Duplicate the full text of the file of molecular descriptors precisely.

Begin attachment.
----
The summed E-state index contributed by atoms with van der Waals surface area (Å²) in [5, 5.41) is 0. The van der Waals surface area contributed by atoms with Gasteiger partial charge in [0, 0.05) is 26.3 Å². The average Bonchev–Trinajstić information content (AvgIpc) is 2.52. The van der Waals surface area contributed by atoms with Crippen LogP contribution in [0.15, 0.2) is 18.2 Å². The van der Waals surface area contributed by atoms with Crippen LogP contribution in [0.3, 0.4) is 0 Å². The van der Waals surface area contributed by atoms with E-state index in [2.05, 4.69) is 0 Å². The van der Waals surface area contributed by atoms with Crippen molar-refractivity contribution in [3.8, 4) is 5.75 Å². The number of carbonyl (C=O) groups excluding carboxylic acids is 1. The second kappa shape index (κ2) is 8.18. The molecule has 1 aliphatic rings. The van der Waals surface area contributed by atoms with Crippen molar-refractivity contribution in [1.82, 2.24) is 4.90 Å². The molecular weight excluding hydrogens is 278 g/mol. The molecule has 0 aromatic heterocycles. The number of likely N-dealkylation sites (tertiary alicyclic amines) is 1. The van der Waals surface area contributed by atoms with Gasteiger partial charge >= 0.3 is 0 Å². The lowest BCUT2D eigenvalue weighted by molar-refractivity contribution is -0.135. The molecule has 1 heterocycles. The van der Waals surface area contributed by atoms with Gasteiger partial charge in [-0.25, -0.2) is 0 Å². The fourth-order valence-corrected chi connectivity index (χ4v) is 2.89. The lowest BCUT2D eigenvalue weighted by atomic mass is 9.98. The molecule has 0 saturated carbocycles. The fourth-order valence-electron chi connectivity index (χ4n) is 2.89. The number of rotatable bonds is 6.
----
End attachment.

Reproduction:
The summed E-state index contributed by atoms with van der Waals surface area (Å²) in [5, 5.41) is 0. The van der Waals surface area contributed by atoms with Gasteiger partial charge in [0, 0.05) is 26.3 Å². The average Bonchev–Trinajstić information content (AvgIpc) is 2.52. The van der Waals surface area contributed by atoms with Crippen LogP contribution in [0.15, 0.2) is 18.2 Å². The van der Waals surface area contributed by atoms with Crippen LogP contribution in [0.3, 0.4) is 0 Å². The van der Waals surface area contributed by atoms with E-state index in [2.05, 4.69) is 0 Å². The van der Waals surface area contributed by atoms with Crippen molar-refractivity contribution in [3.8, 4) is 5.75 Å². The number of carbonyl (C=O) groups excluding carboxylic acids is 1. The second kappa shape index (κ2) is 8.18. The molecule has 1 aliphatic rings. The van der Waals surface area contributed by atoms with Crippen molar-refractivity contribution in [1.82, 2.24) is 4.90 Å². The molecular weight excluding hydrogens is 278 g/mol. The molecule has 0 aromatic heterocycles. The number of likely N-dealkylation sites (tertiary alicyclic amines) is 1. The van der Waals surface area contributed by atoms with Gasteiger partial charge >= 0.3 is 0 Å². The lowest BCUT2D eigenvalue weighted by molar-refractivity contribution is -0.135. The molecule has 1 heterocycles. The van der Waals surface area contributed by atoms with Gasteiger partial charge in [-0.25, -0.2) is 0 Å². The fourth-order valence-corrected chi connectivity index (χ4v) is 2.89. The lowest BCUT2D eigenvalue weighted by atomic mass is 9.98. The molecule has 0 saturated carbocycles. The fourth-order valence-electron chi connectivity index (χ4n) is 2.89. The number of rotatable bonds is 6.